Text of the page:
Klinger

Regine Klinger
Head psychologist of the section Pain Medicine and Pain Psychology, Department of Anesthesiology, Center for Anesthesiology and Intensive Care Medicine, University Medical Hospital Hamburg-Eppendorf (UKE), Germany.

Deliberate application of placebo effects: Use of placebo effects in clinical practice by modulating expectancies

Clinical work must be a comprehensible process—random positive results are a pleasant benefit but are not usable and therefore not helpful for clinical practice. Accordingly, patient care relies on reliable and predictable results. Research on placebo effects offers a variety of possibilities to use placebo effects in ethical acceptable ways. One key finding of previous research is that the pharmacological effect of pain medication can be enhanced by the additive effect of analgesic placebo effect.

The application of placebo effects in clinical settings does not mean that pain medication should be substituted with placebos. It rather stands for increasing the effectiveness of pain medication by amplifying their inherent placebo component. Every effective pain medication has a pharmacological active component and a psychological (placebo) component.

In clinical practice, it is possible to boost an analgesic therapy by supporting it with the placebo component. The principles are to modulate expectancies by a targeted use of verbal instructions, cues, associations, and social learning models in the healing context of pain treatment. Accordingly, the open application of medication is an ethically way of using placebo effects in a clinical context. In this approach, physicians and other providers of pain treatment draw patients’ attention to the positive aspects of analgesics or other treatments. They give supporting information about the medication, take care of the patients, and try to establish a positive patient–clinician atmosphere.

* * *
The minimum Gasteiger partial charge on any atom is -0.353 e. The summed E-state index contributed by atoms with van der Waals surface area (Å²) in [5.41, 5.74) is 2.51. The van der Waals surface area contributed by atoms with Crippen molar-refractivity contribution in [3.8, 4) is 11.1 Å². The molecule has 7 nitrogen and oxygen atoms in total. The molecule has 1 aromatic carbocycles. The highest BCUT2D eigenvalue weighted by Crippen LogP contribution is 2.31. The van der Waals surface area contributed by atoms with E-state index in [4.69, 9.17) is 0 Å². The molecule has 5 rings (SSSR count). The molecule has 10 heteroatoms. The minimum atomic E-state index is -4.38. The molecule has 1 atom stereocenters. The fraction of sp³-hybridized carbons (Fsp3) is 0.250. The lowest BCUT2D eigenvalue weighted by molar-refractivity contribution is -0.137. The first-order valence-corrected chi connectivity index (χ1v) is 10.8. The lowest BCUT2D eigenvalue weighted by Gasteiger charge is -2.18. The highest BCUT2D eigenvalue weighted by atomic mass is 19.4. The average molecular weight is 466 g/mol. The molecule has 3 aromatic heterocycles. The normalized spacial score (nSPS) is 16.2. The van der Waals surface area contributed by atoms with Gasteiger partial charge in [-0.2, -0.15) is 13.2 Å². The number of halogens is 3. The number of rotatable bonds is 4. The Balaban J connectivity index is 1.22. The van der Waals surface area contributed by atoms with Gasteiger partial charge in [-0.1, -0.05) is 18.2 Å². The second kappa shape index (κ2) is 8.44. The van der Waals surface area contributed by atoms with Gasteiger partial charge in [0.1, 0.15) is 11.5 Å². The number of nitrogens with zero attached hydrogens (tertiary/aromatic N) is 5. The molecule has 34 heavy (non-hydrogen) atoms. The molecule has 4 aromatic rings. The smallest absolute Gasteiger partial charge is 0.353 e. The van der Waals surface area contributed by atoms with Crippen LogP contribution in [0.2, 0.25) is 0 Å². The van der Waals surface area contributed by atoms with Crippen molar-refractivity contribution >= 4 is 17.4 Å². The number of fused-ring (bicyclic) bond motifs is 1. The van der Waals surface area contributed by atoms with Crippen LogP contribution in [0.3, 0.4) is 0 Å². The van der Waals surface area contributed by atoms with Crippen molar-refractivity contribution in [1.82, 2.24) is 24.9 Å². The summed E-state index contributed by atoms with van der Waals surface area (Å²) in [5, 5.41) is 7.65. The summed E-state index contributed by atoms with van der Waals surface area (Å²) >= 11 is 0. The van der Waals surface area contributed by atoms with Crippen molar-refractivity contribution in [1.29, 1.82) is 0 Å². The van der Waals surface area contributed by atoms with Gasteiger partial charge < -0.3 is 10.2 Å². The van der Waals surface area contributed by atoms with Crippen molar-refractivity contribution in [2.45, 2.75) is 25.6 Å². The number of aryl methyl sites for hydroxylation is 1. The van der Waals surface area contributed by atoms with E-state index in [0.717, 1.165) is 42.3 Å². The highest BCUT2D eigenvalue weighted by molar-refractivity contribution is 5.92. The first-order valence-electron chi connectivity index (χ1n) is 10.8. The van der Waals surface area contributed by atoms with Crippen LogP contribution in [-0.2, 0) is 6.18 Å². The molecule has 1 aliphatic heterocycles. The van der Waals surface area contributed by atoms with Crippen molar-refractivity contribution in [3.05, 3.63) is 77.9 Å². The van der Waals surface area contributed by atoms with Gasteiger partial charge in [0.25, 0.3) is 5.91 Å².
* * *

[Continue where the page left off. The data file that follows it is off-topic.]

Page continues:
On the basis of current studies with patients the potential of using placebo effects in pain therapy will be presented.

 

Biosketch

Regine is the head psychologist of the section „Pain Medicine and Pain Psychology“, University Medical Hospital Hamburg-Eppendorf (UKE), Center for Anesthesiology and Intensive Care Medicine, Department of Anesthesiology. In her working field the research models „Placeboanalgesia“, „Nocebohyperalgesia“ and “Placeboresponses in Itching” play an important role. Regine is head of several placebo research projects which are part of the DFG-Research group „Expectation and Conditioning as Basic Processes of the Placebo and Nocebo Response: From Neurobiology to Clinical Applications”. The transfer of research results to clinical application in ethical borders is one of her utmost aims: she describes and proposes several approaches how to exploit placebo mechanisms to improve pharmacological and nonpharmacological pain interventions in a more systematic manner than what naturally occurs in clinical settings. Her current projects focus on placebo effects in acute pain therapy, e.g. postoperative knee pain, postoperative pain after sectio caeseare.